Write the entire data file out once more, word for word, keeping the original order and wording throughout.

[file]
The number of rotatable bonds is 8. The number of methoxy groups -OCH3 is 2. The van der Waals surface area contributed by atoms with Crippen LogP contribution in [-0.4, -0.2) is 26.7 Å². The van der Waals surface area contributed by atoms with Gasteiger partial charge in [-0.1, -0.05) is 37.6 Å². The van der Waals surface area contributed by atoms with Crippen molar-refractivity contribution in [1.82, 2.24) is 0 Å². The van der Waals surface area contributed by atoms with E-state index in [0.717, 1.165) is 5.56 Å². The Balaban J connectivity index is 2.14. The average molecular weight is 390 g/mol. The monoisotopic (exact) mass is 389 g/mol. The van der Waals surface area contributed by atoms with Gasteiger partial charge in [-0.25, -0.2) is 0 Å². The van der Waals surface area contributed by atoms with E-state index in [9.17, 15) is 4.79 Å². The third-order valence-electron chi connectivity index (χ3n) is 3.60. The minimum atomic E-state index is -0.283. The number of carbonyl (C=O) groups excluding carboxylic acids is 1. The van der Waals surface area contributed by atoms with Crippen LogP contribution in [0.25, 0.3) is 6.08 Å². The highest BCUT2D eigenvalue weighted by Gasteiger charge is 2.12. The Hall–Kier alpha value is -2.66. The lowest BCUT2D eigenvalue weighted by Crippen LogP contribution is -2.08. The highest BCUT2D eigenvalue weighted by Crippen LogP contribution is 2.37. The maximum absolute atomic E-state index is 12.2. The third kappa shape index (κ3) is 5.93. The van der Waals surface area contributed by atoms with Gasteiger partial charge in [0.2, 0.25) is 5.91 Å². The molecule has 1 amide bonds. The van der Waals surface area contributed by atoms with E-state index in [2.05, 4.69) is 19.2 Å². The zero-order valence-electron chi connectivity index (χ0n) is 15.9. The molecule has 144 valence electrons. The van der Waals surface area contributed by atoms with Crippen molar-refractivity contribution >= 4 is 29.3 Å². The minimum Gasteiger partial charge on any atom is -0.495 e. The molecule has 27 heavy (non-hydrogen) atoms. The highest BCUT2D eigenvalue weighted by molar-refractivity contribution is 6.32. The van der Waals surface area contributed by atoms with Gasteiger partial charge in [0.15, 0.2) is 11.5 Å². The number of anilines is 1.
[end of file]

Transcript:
The number of rotatable bonds is 8. The number of methoxy groups -OCH3 is 2. The van der Waals surface area contributed by atoms with Crippen LogP contribution in [-0.4, -0.2) is 26.7 Å². The van der Waals surface area contributed by atoms with Gasteiger partial charge in [-0.1, -0.05) is 37.6 Å². The van der Waals surface area contributed by atoms with Crippen molar-refractivity contribution in [1.82, 2.24) is 0 Å². The van der Waals surface area contributed by atoms with E-state index in [0.717, 1.165) is 5.56 Å². The Balaban J connectivity index is 2.14. The average molecular weight is 390 g/mol. The monoisotopic (exact) mass is 389 g/mol. The van der Waals surface area contributed by atoms with Gasteiger partial charge in [-0.25, -0.2) is 0 Å². The van der Waals surface area contributed by atoms with E-state index in [9.17, 15) is 4.79 Å². The third-order valence-electron chi connectivity index (χ3n) is 3.60. The minimum atomic E-state index is -0.283. The number of carbonyl (C=O) groups excluding carboxylic acids is 1. The van der Waals surface area contributed by atoms with Crippen LogP contribution in [0.25, 0.3) is 6.08 Å². The highest BCUT2D eigenvalue weighted by Gasteiger charge is 2.12. The Hall–Kier alpha value is -2.66. The lowest BCUT2D eigenvalue weighted by Crippen LogP contribution is -2.08. The highest BCUT2D eigenvalue weighted by Crippen LogP contribution is 2.37. The maximum absolute atomic E-state index is 12.2. The third kappa shape index (κ3) is 5.93. The van der Waals surface area contributed by atoms with Gasteiger partial charge in [0.2, 0.25) is 5.91 Å². The molecule has 1 amide bonds. The van der Waals surface area contributed by atoms with E-state index in [2.05, 4.69) is 19.2 Å². The zero-order valence-electron chi connectivity index (χ0n) is 15.9. The molecule has 144 valence electrons. The van der Waals surface area contributed by atoms with Crippen molar-refractivity contribution >= 4 is 29.3 Å². The minimum Gasteiger partial charge on any atom is -0.495 e. The molecule has 27 heavy (non-hydrogen) atoms. The highest BCUT2D eigenvalue weighted by molar-refractivity contribution is 6.32. The van der Waals surface area contributed by atoms with Gasteiger partial charge in [0.15, 0.2) is 11.5 Å². The number of anilines is 1.